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Joe Biden Announces He Won’t Run for President

”I believe we are out of time,“ the Vice President says about realistic chances of mounting a successful campaign for president

Vice President Joe Biden announced he won’t run for president on Wednesday, ending weeks of rampant media speculation.

“I believe we are out of time,” he said regarding his chances to mount a successful campaign for the presidency. Biden said that although he wouldn’t run, he won’t be silent and will make his voice heard throughout the campaign.

The vice president said his family, still in mourning over the death of his son Beau after a long fight with brain cancer, was ready for him to run, but that it was no longer realistic for him to do so.

He called for an end to the divisive politics that’s permeated Washington, D.C. in the Obama years: “Washington just has to be able to function again…we have to be one America again.”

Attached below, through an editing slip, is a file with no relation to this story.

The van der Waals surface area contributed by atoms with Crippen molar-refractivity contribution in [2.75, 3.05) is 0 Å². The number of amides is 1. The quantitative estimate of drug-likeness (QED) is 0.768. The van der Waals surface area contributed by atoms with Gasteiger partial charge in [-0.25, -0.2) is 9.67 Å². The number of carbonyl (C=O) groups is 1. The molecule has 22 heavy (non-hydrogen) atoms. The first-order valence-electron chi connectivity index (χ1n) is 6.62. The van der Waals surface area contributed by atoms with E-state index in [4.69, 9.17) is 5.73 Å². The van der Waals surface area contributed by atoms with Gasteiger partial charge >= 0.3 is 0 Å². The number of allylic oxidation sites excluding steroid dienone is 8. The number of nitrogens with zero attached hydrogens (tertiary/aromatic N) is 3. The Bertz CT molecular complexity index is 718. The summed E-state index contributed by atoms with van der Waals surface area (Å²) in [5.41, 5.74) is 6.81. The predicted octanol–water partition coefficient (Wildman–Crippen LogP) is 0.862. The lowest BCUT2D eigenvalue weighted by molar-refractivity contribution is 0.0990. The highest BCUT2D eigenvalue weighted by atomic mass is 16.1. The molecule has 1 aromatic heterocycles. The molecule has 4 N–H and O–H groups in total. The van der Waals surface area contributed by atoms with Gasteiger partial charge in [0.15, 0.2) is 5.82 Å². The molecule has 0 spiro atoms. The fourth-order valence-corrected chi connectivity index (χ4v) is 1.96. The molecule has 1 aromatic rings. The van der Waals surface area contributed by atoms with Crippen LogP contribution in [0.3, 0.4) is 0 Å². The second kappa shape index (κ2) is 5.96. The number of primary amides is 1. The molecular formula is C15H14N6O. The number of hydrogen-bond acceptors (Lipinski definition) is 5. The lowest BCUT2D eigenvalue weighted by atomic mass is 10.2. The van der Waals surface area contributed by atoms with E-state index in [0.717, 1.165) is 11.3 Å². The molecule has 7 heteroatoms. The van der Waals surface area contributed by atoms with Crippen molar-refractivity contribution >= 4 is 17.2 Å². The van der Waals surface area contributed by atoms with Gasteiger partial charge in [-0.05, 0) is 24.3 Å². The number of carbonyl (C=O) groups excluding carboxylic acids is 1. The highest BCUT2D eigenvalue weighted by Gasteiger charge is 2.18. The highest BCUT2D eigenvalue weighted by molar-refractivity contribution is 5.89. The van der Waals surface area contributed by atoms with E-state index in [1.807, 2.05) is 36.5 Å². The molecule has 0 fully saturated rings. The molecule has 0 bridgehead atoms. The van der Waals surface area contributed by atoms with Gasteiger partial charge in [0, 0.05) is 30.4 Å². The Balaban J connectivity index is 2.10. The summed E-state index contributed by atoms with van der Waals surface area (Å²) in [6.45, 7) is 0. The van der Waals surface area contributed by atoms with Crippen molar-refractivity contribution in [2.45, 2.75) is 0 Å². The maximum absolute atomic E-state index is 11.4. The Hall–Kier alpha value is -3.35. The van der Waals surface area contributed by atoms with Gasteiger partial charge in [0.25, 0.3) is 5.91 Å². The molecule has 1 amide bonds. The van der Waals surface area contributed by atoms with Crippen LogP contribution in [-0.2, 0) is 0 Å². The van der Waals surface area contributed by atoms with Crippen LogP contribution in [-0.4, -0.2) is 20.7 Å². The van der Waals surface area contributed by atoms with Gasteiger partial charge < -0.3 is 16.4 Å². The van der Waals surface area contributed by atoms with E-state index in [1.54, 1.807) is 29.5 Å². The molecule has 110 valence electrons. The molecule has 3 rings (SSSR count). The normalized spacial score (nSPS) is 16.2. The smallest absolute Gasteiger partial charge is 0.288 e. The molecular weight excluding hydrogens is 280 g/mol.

He also cautioned at the grave mistake Americans would be making if it didn’t elect a Democratic president to carry on President Obama’s legacy and unfinished business.

Biden’s announcement came after Fox News’ Ed Henry tweeted on Monday that Biden was expected to announce he’d run for president this week, citing three sources. Henry did not immediately respond to TheWrap’s request for comment.

Most political and media pundits thought Hillary Clinton’s strong performance in the first Democratic debate on Oct. 13 would keep Biden from entering the race. Although Biden didn’t mention Clinton by name, his slim chances of beating her certainly weighed into his decision.

His decision not to run cements the central race among Democrats between Clinton and progressive firebrand Senator Bernie Sanders.

Biden served as a senator representing Delaware for 26 years before becoming Vice President to President Obama in 2009.